The flower clusters (2.5-8 cm long) are borne on stalks (i.e. peduncles) 3-4 cm long and usually contain 4-10 flowers. Individual flowers are borne on stalks (i.e. pedicels) 10-13 mm long that elongate to 25 mm in fruit. Each flower has five yellowish-green, yellowish-brown, or pale yellow sepals (4-10 mm long) and five bright yellow or golden yellow petals (12-16 mm long). The uppermost petal (i.e. standard) is slightly larger than the others and has a notched tip. The flowers also have six or seven stamens, two of which are larger than the others, and three partially-formed stamens (i.e. staminodes). Flowering occurs mainly during spring and autumn.

The cylindrical pods (5-10 cm long and 7-12 mm wide) turn from green to brown or straw-coloured as they mature. They are usually borne in an upright position on stiff stalks. The olive or brown seeds (3.5-5 mm long) are somewhat flattened with smooth or minutely pitted surfaces.

Reproduction and Dispersal

This plant reproduces mainly by seed, which are dispersed by water or in mud sticking to animals, humans, machinery and vehicles. They may also be spread as a contaminant of agricultural produce.

Impacts

Smooth senna (Senna septemtrionalis) is regarded as an environmental weed in Queensland and New South Wales.

Similar Species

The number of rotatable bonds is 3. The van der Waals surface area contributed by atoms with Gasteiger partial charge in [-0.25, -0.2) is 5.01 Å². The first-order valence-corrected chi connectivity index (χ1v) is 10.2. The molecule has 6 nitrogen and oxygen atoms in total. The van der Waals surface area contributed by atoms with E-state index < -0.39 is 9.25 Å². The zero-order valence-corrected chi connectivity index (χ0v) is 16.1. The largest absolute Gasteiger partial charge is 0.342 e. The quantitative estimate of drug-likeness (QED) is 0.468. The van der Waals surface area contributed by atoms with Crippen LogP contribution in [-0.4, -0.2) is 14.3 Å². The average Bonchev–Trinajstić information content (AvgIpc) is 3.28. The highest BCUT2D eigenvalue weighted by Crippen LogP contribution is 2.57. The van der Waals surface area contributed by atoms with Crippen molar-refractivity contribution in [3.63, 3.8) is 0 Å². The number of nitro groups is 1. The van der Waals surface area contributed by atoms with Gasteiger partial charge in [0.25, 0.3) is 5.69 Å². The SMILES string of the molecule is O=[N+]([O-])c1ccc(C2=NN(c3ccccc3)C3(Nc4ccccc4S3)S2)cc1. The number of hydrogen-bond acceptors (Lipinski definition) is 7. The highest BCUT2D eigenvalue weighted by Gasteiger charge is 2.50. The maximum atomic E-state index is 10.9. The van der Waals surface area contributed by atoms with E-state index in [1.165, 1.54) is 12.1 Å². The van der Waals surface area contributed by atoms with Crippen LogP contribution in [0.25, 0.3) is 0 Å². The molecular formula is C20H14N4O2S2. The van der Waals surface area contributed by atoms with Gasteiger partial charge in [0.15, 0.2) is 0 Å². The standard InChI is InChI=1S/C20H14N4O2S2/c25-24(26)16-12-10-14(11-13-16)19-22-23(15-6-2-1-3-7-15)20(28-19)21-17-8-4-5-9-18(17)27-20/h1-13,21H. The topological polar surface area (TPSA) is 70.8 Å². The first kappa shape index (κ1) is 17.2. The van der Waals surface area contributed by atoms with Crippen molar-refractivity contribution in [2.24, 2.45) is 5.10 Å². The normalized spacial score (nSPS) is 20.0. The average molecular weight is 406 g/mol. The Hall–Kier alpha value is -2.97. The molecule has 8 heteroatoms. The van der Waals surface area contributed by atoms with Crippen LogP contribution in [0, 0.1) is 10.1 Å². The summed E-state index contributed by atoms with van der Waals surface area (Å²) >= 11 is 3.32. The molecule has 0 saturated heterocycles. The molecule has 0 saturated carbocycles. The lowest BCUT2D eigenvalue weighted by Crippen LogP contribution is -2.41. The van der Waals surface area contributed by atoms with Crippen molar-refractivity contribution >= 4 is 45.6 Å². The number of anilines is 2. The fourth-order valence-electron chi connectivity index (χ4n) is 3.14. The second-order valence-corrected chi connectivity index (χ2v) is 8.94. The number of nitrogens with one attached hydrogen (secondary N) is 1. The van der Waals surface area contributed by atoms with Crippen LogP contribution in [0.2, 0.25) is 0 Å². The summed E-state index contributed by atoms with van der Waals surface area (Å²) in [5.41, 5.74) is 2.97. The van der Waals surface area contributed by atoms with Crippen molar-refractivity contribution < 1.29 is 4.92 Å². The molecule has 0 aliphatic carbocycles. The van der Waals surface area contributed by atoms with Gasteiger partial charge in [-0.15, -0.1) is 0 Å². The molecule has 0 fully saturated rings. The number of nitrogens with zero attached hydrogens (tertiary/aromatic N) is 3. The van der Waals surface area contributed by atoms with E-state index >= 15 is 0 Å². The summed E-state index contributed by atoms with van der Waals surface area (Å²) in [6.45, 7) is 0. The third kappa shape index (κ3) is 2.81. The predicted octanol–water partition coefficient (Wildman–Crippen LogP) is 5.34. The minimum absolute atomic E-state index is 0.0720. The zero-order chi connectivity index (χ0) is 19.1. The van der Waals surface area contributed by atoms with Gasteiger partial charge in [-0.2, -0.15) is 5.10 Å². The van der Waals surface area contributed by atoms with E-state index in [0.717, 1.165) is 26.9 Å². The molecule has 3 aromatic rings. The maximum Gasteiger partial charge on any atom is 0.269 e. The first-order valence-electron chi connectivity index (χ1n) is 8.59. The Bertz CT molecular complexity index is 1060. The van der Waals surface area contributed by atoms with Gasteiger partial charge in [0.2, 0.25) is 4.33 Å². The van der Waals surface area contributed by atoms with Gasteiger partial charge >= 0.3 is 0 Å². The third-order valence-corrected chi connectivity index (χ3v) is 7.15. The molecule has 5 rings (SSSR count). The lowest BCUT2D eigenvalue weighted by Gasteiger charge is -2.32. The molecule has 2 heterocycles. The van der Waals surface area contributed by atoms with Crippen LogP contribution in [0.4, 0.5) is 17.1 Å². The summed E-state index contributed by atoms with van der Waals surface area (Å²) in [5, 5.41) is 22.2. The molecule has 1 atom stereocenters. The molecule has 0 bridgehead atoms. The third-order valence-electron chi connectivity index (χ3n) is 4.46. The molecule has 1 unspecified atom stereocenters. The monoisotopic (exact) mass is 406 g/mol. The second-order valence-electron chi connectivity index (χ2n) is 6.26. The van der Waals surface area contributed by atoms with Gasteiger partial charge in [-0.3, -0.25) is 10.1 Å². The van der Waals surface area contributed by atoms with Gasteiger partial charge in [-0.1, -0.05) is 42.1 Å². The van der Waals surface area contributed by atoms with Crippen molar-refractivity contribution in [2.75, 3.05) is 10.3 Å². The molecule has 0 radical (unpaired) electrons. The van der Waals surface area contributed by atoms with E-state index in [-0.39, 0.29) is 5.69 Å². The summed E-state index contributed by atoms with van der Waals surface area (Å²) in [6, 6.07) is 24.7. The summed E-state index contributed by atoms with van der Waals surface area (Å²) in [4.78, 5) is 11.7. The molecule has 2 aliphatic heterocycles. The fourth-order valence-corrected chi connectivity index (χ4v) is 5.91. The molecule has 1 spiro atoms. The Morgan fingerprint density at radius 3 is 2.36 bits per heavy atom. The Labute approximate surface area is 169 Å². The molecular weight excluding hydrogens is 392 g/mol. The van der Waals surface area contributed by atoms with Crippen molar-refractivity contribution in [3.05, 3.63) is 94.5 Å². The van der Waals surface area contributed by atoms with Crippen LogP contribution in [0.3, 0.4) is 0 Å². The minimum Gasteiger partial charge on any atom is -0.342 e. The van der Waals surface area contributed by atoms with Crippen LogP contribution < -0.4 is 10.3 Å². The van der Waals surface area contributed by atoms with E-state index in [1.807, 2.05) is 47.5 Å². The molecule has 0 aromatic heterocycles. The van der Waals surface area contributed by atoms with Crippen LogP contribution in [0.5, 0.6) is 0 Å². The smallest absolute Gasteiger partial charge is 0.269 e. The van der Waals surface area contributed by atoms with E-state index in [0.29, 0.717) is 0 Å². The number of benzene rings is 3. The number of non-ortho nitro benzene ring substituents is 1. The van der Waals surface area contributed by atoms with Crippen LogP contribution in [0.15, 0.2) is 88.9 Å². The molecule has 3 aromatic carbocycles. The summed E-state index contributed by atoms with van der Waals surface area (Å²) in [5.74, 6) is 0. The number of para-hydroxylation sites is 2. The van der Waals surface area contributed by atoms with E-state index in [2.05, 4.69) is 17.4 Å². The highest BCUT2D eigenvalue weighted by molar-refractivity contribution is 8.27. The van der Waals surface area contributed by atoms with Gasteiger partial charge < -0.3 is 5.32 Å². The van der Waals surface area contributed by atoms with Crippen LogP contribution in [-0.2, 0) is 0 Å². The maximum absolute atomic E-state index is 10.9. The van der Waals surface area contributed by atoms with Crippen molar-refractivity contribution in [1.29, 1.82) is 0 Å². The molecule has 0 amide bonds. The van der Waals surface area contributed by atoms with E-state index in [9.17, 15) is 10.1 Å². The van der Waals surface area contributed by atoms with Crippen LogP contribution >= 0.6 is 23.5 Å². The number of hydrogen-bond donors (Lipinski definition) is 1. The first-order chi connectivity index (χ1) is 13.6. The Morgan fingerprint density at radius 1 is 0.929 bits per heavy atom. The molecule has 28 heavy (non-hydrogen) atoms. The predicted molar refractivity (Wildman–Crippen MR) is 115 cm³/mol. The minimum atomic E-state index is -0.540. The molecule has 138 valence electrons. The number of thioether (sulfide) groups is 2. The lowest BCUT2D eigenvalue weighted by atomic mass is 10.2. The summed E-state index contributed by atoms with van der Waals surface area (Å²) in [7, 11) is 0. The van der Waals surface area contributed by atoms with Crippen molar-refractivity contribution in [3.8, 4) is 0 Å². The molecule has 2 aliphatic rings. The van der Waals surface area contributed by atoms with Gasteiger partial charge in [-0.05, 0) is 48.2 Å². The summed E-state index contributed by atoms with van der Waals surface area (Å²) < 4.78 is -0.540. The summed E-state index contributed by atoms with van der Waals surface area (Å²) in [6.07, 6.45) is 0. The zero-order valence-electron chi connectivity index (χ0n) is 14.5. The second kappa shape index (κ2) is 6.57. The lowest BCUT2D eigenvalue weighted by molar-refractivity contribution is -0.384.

Smooth senna (Senna septemtrionalis) is very similar to coffee senna (Senna occidentalis ), sicklepod (Senna obtusifolia ), Java bean (Senna tora ), hairy senna (Senna hirsuta ), Easter cassia ( Senna pendula var. glabrata) and the native arsenic bush (Senna planitiicola). It is also relatively similar to pepper-leaved senna (Senna barclayana). These species can be distinguished by the following differences:

Legislation

Not declared or considered noxious by any state government authorities.

Sources

Anonymous (2006). Germplasm Resources Information Network (GRIN). http://www.ars-grin.gov/cgi-bin/npgs/html/index.pl. National Germplasm Resources Laboratory, National Genetic Resources Program, Agricultural Research Service (ARS), United States Department of Agriculture (USDA), Beltsville, Maryland, USA.

Anonymous (2006). Senna septemtrionalis (Viv.) H. Irwin & Barneby. Arsenic bush. Plants Profile. http://plants.usda.gov/java/profile?symbol=SESE13. National Plant Data Center, National Resources Conservation Service, United States Department of Agriculture, Baton Rouge, Louisiana, USA.

Anonymous (2006). Senna septemtrionalis (Viv.) H.S.Irwin & Barneby, Fabaceae. Pacific Island Ecosystems at Risk (PIER): plant threats to Pacific ecosystems. http://hear.org/pier/species/senna_septemtrionalis.htm. Institute of Pacific Islands Forestry, Hawaii, USA.

Batianoff, G.N. and Butler, D.W. (2002). Assessment of invasive naturalized plants in south-east Queensland. Plant Protection Quarterly 17: 27-34.

Bostock, P.D. and Holland, A.E. (2007). Census of the Queensland Flora 2007. Queensland Herbarium, Environmental Protection Agency (EPA), Brisbane, Queensland.

Green, P. (1994). Flora of Australia, Volume 49, Oceania Islands 1. Australian Biological Resources Study and CSIRO Publishing, Collingwood, Victoria.

Randell, B.R. and Barlow, B.A. (1998). 11. Senna. In: Flora of Australia, Volume 12, Mimosaceae (excl. Acacia), Caesalpiniaceae (ed: P.M. McCarthy). Australian Biological Resources Study and CSIRO Publishing, Collingwood ,Victoria.

Wiecek, B. (2007). Senna septemtrionalis (Viv.) H.S.Irwin & Barneby. New South Wales Flora Online. PlantNET - The Plant Information Network System of Botanic Gardens Trust. http://plantnet.rbgsyd.nsw.gov.au. Royal Botanic Gardens and Domain Trust, Sydney, New South Wales.